Similarly a gift made to a Brahmana who does not practise penances and austerities and lives by begging only, tends to lower the status of the giver in the next existence. The giver is drowned by such a gift in the abyss of perdition, as a swimmer is drowned by the weight of the stone tied round his neck. The taker should bathe and hold water in the cup of his hand before taking the gift, and the giver should recite the Savitri Mantra at the time of making it over to him and mention the names of the article of the gift and of the god to whom it is held sacred. The taker having taken a gift from a noble Brahmana should loudly pronounce the names of the gift and its tutelary god as well as his benediction and protection of the gods, utter them in a small voice in the case of a Kshatriya, whisper them into the ears of a Vaishya gift-maker, and recite them mentally when the giver is a Sudra.
It has been narrated in the Agni Purana that a man should not make any gift without first propitiating the gods and his departed manes, nor a Brahmana should take any gift from his servants and preceptors, as he would not have a pleasant hereafter by so doing. A gift of money, made on the occasion of a sacrifice undertaken by a Sudra, is sacrificial money; and the vileness which. Generally appertains to that community never attaches itself to a gift by its member.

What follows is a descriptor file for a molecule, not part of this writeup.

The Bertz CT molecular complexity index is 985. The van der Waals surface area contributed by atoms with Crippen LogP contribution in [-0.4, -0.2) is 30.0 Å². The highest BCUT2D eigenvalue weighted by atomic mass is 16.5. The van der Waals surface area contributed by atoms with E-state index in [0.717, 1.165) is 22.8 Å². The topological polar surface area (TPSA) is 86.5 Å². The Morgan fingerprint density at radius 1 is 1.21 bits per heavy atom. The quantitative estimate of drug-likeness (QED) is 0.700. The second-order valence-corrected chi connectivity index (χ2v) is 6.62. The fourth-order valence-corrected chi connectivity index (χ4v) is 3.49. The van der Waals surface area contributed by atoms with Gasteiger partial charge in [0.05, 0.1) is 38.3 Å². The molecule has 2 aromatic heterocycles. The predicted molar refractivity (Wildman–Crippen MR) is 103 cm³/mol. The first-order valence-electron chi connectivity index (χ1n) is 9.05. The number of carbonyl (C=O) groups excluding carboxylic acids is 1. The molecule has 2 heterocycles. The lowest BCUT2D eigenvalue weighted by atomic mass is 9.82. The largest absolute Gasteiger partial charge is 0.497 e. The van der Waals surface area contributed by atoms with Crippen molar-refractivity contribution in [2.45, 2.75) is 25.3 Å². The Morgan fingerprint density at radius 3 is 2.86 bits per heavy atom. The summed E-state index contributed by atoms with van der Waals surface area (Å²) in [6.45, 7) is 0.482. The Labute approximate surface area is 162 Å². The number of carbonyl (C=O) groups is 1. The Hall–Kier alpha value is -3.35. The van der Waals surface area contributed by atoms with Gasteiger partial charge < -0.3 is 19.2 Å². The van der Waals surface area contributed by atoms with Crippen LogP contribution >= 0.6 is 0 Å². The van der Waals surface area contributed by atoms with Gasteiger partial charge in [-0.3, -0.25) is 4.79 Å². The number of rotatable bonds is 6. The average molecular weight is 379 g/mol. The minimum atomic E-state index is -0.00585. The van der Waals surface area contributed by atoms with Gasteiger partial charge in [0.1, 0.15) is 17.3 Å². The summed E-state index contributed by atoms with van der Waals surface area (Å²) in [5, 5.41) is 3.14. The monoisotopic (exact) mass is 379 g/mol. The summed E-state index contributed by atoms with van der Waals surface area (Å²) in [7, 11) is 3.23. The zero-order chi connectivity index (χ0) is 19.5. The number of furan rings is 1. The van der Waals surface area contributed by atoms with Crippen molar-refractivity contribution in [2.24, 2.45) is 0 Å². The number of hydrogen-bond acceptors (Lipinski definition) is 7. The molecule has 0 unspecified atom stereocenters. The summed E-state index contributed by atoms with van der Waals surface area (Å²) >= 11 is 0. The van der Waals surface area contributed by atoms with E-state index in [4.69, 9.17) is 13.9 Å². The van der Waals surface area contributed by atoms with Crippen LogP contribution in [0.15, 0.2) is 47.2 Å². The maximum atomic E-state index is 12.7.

Legend in the Purana says that it was the custom in the golden age (Krita Yuga) to make a gift to a person by calling at his house. In the Treta age, a Brahmana was used to be invited to the house of the giver and sent honoured with a gift. In the Dvapara Yuga, it was the custom to make a gift to a person who had asked for it, while in the present Kali Yuga, gifts are made to persons who actually run after the giver. The giver should first think of the recipient of the gift in his mind and then sprinkle drops of water over the ground. Finally the tone which echoes in this chapter of Agni Purana is that Lord Vishnu is the tutelary deity of all the articles of gift.